It is and it isn't a coincidence that "One Little Victory" -- a song that celebrates personal triumph -- is the lead single from Rush's forthcoming album, "Vapor Trails" (due May 14 via Atlantic Recor
It is and it isn't a coincidence that "One Little Victory" -- a song that celebrates personal triumph -- is the lead single from Rush's forthcoming album, "Vapor Trails" (due May 14 via Atlantic Records), the first collection of new music from the Canadian progressive rock trio in six years.
"It's a coincidence in the sense that nobody planned to have a song like that," bassist/vocalist Geddy Lee explains. "The way the song turned out, there's so many kind of symbolic things about that song that relate to our condition that it seemed really appropriate to come out with that first."
The condition Lee refers to is the hiatus the band went on in 1997, when drummer/chief lyricist Neil Peart lost his daughter and then, not long afterward, his wife. All music business was put aside to give him the time he needed to recover before deciding when he wanted to return to Rush -- if he wanted to return at all.
Peart's health was the foremost concern of Lee and guitarist Alex Lifeson, but they did occasionally wonder if Rush would ever record again. "Generally, it was kind of best to put it out of your mind and focus on [Peart's] well-being and his recovery," Lee says of that time. "It was more important for us to be his friends at that point than his bandmates, and that's what we did."
In the interim, the pair contributed to 1999's "South Park: Bigger, Longer & Uncut" soundtrack, and Lee released a well-received solo album, "My Favorite Headache." Meanwhile, Lifeson produced Universal act Lifer and played guitar and produced a few as-yet-unreleased tracks for 3 Doors Down.
The sessions for "Vapor Trails" -- captured at Reaction Studios in Toronto -- spanned 14 months, beginning in early January 2001. Maintaining a comfortable atmosphere in which the trio could reconnect and work took precedence over finishing a record by a certain deadline.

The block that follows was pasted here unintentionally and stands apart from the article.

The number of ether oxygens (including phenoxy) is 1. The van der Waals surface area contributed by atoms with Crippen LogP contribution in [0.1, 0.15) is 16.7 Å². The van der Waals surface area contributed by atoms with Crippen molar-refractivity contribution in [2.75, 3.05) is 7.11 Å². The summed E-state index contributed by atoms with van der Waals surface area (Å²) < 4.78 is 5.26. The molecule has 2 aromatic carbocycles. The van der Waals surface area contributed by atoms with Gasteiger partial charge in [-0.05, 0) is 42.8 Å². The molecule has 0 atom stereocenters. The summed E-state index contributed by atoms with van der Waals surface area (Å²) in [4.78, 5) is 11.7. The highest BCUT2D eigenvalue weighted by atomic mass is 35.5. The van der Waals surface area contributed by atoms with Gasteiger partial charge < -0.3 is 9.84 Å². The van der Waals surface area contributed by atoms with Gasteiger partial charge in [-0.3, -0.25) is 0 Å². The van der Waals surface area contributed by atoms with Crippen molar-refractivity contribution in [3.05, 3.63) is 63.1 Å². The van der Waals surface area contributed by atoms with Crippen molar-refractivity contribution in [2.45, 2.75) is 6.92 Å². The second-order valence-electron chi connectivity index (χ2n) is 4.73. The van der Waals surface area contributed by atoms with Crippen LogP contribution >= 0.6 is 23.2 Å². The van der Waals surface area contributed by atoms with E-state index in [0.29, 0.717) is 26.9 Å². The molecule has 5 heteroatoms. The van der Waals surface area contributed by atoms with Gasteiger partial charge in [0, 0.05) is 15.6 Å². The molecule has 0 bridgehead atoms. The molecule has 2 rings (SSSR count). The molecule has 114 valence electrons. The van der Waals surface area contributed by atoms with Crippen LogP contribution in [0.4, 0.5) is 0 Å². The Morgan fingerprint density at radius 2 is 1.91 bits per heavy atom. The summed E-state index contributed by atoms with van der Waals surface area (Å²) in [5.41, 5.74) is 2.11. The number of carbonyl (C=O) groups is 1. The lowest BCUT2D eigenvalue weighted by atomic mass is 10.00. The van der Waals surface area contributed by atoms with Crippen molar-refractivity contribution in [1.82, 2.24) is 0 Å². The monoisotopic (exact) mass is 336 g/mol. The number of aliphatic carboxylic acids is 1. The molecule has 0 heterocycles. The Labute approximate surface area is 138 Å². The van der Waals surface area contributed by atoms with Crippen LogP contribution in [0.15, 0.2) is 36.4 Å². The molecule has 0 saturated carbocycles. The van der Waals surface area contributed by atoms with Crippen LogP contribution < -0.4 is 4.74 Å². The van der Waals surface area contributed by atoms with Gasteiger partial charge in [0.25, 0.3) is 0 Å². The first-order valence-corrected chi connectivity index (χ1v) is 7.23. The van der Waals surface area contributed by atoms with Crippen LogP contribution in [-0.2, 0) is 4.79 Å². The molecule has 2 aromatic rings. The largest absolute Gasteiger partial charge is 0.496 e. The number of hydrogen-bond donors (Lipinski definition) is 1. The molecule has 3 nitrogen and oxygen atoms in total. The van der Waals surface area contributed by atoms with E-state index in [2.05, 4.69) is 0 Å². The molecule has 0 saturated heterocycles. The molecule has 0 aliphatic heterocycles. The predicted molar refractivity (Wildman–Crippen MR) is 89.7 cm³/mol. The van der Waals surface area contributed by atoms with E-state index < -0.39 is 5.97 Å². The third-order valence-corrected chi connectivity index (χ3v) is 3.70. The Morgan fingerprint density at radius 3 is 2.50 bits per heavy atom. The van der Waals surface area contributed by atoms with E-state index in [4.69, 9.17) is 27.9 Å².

The resulting 13-track album, produced by the band and Paul Northfield, is a non-stop wallop of energy that shows the trio still in perfect rhythmic step with each other. In fact, it sounds rejuvenated and more cohesive than ever. The cuts "Ceiling Unlimited," "Peaceable Kingdom," and "Out of the Cradle" recapture the vibe of the band's early '80s catalog, whereas "Secret Touch," "Nocturne," and "Freeze" contain pure power-rock jams that should keep fans hailing Rush as musical gods. Peart once again wrote most of the lyrics, and his humanist musings, coupled with some crafty time changes, make the songs "Sweet Miracle" and "Ghost Rider" especially poignant.
Rush kicks off a North American tour June 28 in Hartford, Conn. The tour is billed as "An Evening With Rush," and will not feature an opening act. Dates are expected to stretch into the fall and offer in the neighborhood of 30 songs each night.
Excerpted from the May 4, 2002, issue of Billboard. The full original text of the article is available in the Billboard.com members section.
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